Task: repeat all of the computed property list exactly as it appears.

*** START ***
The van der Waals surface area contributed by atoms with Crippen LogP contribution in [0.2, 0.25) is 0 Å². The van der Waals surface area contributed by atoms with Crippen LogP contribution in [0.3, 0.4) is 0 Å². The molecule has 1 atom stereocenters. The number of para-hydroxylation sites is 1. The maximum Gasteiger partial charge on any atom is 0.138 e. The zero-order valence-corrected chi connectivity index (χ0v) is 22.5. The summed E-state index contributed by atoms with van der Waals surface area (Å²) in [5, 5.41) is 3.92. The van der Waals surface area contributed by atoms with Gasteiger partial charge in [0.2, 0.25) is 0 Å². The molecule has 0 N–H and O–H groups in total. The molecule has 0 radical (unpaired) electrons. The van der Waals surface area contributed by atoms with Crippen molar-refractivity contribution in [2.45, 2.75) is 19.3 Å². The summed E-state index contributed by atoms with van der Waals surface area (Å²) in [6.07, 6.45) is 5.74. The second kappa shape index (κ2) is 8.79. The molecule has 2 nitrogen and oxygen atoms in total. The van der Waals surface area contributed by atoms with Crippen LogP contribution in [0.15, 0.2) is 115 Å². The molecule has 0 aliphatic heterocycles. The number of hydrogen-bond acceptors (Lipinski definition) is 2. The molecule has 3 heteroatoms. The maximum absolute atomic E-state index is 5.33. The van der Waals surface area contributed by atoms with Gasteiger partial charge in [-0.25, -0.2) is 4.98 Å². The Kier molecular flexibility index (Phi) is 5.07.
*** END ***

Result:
The van der Waals surface area contributed by atoms with Crippen LogP contribution in [0.2, 0.25) is 0 Å². The van der Waals surface area contributed by atoms with Crippen LogP contribution in [0.3, 0.4) is 0 Å². The molecule has 1 atom stereocenters. The number of para-hydroxylation sites is 1. The maximum Gasteiger partial charge on any atom is 0.138 e. The zero-order valence-corrected chi connectivity index (χ0v) is 22.5. The summed E-state index contributed by atoms with van der Waals surface area (Å²) in [5, 5.41) is 3.92. The van der Waals surface area contributed by atoms with Gasteiger partial charge in [0.2, 0.25) is 0 Å². The molecule has 0 N–H and O–H groups in total. The molecule has 0 radical (unpaired) electrons. The van der Waals surface area contributed by atoms with Crippen molar-refractivity contribution in [2.45, 2.75) is 19.3 Å². The summed E-state index contributed by atoms with van der Waals surface area (Å²) in [6.07, 6.45) is 5.74. The second kappa shape index (κ2) is 8.79. The molecule has 2 nitrogen and oxygen atoms in total. The van der Waals surface area contributed by atoms with Crippen LogP contribution in [0.15, 0.2) is 115 Å². The molecule has 0 aliphatic heterocycles. The number of hydrogen-bond acceptors (Lipinski definition) is 2. The molecule has 3 heteroatoms. The maximum absolute atomic E-state index is 5.33. The van der Waals surface area contributed by atoms with Gasteiger partial charge in [-0.25, -0.2) is 4.98 Å². The Kier molecular flexibility index (Phi) is 5.07.